What’s a Co-operative?
Co-operatives are sometimes referred to as the 'hipsters' of company structures. Read on to see if a Co-operative structure is right for you.
What’s A Co-operative?
A Co-operative and mutual structure is different from most company structures. Unlike private companies, they don’t seek to maximise profits. Rather, they aim to offer their members better prices and lower costs. You probably don’t realise it, but some of Australia’s most well-known businesses operate under a co-operative structure like Dairy Farmers Australia. Even famous Football teams like Barcelona FC operate under a co-operative structure. However, co-operatives are gaining popularity amongst alternative entrepreneurs because of their unique benefits and the impact they can have on local communities. Co-operatives are a great middle-ground between a non-for-profit and private company. Therefore, a co-operative might be the right structure for your business idea.
What Is The Legal Structure Of A Co-operative?
Consumer Affairs Victoria defines co-operatives ‘as a democratic organisation, owned and controlled by its members for a common benefit.’ Co-operatives traditionally base their values on self-help, self-responsibility, equality and solidarity. Unlike private companies, there is no limit to the number of shareholders that can be part of a co-operative. Co-operatives create fairness because each member is granted a single vote. Ownership for members is also restricted to 20%. All members can also nominate themselves as directors and can elect directors. Like any business, though, they still have to be registered with the local state authority. The Co-operatives National Law Application Act 2013 governs applications for co-operatives.
What Are The Types of Co-operatives I can operate?
There are two distinct types of co-operatives. Non distributed and distributed. Non-distributing co-operatives use surplus funds to support their activities. Distribution doesn’t occur for members. This structure is most appropriate for community-based organisations. However, distributing co-operatives allow for the delivery of surpluses to members. Allocations can occur through dividends, rebates, or bonus shares. Co-operatives tend to also to fall into similar categories. These categories can also include Consumer Co-operatives which buy and then sell goods to members at a competitive rate. For example, the Co-op Book shop seeks to buy and sell textbooks at competitive prices for students. Community-based Co-operatives provide resources, information, and skill-sharing that encourages ownership and participation.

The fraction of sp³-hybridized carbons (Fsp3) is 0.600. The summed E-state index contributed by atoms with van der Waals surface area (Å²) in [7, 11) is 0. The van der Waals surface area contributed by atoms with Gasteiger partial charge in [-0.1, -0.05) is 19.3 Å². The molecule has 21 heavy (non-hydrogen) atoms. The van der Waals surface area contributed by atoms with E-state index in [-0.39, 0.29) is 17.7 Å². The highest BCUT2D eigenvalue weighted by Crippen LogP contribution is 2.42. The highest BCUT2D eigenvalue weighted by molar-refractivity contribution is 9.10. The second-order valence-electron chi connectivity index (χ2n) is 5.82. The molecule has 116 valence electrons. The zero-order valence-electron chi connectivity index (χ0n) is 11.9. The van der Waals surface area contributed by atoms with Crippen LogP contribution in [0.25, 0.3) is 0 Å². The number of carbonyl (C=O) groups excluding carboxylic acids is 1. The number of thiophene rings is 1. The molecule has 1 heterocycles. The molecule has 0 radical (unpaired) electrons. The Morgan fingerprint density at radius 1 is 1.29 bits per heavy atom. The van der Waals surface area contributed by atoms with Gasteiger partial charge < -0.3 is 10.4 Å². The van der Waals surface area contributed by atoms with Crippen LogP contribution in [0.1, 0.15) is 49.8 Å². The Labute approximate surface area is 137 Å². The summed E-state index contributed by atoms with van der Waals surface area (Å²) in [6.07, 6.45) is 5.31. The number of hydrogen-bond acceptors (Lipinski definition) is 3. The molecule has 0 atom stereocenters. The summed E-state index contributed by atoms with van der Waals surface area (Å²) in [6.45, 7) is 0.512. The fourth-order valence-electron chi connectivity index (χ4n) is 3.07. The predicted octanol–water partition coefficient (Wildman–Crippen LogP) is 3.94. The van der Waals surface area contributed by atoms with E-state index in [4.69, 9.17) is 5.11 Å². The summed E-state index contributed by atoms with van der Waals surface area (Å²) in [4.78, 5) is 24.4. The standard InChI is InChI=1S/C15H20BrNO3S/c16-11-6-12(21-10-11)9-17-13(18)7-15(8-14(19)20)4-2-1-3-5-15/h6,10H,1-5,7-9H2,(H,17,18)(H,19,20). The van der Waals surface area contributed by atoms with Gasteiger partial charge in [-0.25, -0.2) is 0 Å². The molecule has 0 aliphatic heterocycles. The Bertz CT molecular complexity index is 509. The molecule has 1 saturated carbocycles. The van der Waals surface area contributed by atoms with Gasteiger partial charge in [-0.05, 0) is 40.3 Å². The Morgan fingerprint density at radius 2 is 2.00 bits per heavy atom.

The Benefits of Co-operatives
The real benefit of a co-operative is the value it brings to its members and the community. Sometimes, the problem with a publicly listed company is that ownership can be centralised amongst a few shareholders who dictate the direction of the company. These members often seek to maximise their investment. However, co-operative members receive the value from the business activity and can reinvest those funds into the local community. Co-operatives function on the basis of the International Cooperative Principles. These principles include having a concern for the community and providing members with the necessary skills to succeed in the industry.
Co-operatives might be the future of business
It can be challenging to determine which is the most appropriate business structure to choose. Co-operatives have a long and proud history around the world and may become an even more mainstream company structure for businesses going forward. Companies are seeking to become more ethically focused in a globalised world. Entrepreneurs will start turning to co-operatives to operate their business and represent their values. Whether you’re a wholefoods junkie looking to start a bulk foods business, or a weavers group in India seeking to distribute funds amongst your community, the future of Co-operatives is looking bright. If you want further guidance on which business structure is right for you, it’s worth getting in touch with a business lawyer.
Josh is a Legal intern at Lawpath. He is a Commerce/Law student at Macquarie University. He has an interest in cyberlaw and blockchain technology.